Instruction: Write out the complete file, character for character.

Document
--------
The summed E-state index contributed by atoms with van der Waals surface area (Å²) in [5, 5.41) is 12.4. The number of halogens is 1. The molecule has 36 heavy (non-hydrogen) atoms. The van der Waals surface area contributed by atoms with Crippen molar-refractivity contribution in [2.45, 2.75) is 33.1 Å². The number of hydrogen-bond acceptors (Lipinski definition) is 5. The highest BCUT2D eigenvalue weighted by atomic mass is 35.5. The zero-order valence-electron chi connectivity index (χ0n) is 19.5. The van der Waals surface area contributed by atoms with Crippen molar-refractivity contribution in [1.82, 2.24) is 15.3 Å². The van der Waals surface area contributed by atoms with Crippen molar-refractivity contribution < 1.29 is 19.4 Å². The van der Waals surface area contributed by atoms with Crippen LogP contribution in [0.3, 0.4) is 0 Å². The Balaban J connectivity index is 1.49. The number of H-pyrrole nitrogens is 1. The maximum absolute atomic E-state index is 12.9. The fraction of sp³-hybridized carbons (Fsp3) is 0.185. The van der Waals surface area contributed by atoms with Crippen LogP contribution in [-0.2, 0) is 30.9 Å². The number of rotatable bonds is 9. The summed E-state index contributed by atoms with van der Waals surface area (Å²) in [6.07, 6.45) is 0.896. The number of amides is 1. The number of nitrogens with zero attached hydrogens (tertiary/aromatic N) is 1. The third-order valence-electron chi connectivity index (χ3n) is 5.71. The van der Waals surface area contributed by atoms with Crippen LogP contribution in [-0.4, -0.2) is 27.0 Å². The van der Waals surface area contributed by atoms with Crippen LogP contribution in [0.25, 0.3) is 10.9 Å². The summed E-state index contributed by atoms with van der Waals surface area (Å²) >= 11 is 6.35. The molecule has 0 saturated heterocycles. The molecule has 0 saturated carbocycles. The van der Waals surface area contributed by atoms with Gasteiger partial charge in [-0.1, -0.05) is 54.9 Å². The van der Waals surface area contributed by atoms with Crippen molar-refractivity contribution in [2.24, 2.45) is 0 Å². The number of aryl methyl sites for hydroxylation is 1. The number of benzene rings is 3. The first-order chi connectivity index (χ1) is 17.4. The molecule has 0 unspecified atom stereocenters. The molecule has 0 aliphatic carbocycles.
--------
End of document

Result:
The summed E-state index contributed by atoms with van der Waals surface area (Å²) in [5, 5.41) is 12.4. The number of halogens is 1. The molecule has 36 heavy (non-hydrogen) atoms. The van der Waals surface area contributed by atoms with Crippen molar-refractivity contribution in [2.45, 2.75) is 33.1 Å². The number of hydrogen-bond acceptors (Lipinski definition) is 5. The highest BCUT2D eigenvalue weighted by atomic mass is 35.5. The zero-order valence-electron chi connectivity index (χ0n) is 19.5. The van der Waals surface area contributed by atoms with Crippen molar-refractivity contribution in [1.82, 2.24) is 15.3 Å². The van der Waals surface area contributed by atoms with Crippen molar-refractivity contribution < 1.29 is 19.4 Å². The van der Waals surface area contributed by atoms with Crippen LogP contribution in [0.3, 0.4) is 0 Å². The Balaban J connectivity index is 1.49. The number of H-pyrrole nitrogens is 1. The maximum absolute atomic E-state index is 12.9. The fraction of sp³-hybridized carbons (Fsp3) is 0.185. The van der Waals surface area contributed by atoms with Crippen LogP contribution in [-0.2, 0) is 30.9 Å². The number of rotatable bonds is 9. The summed E-state index contributed by atoms with van der Waals surface area (Å²) in [6.07, 6.45) is 0.896. The number of amides is 1. The number of nitrogens with zero attached hydrogens (tertiary/aromatic N) is 1. The third-order valence-electron chi connectivity index (χ3n) is 5.71. The van der Waals surface area contributed by atoms with Crippen LogP contribution in [-0.4, -0.2) is 27.0 Å². The van der Waals surface area contributed by atoms with Crippen LogP contribution in [0.25, 0.3) is 10.9 Å². The summed E-state index contributed by atoms with van der Waals surface area (Å²) >= 11 is 6.35. The molecule has 0 saturated heterocycles. The molecule has 0 saturated carbocycles. The van der Waals surface area contributed by atoms with Gasteiger partial charge in [-0.1, -0.05) is 54.9 Å². The van der Waals surface area contributed by atoms with Crippen molar-refractivity contribution in [2.24, 2.45) is 0 Å². The number of aryl methyl sites for hydroxylation is 1. The number of benzene rings is 3. The first-order chi connectivity index (χ1) is 17.4. The molecule has 0 unspecified atom stereocenters. The molecule has 0 aliphatic carbocycles.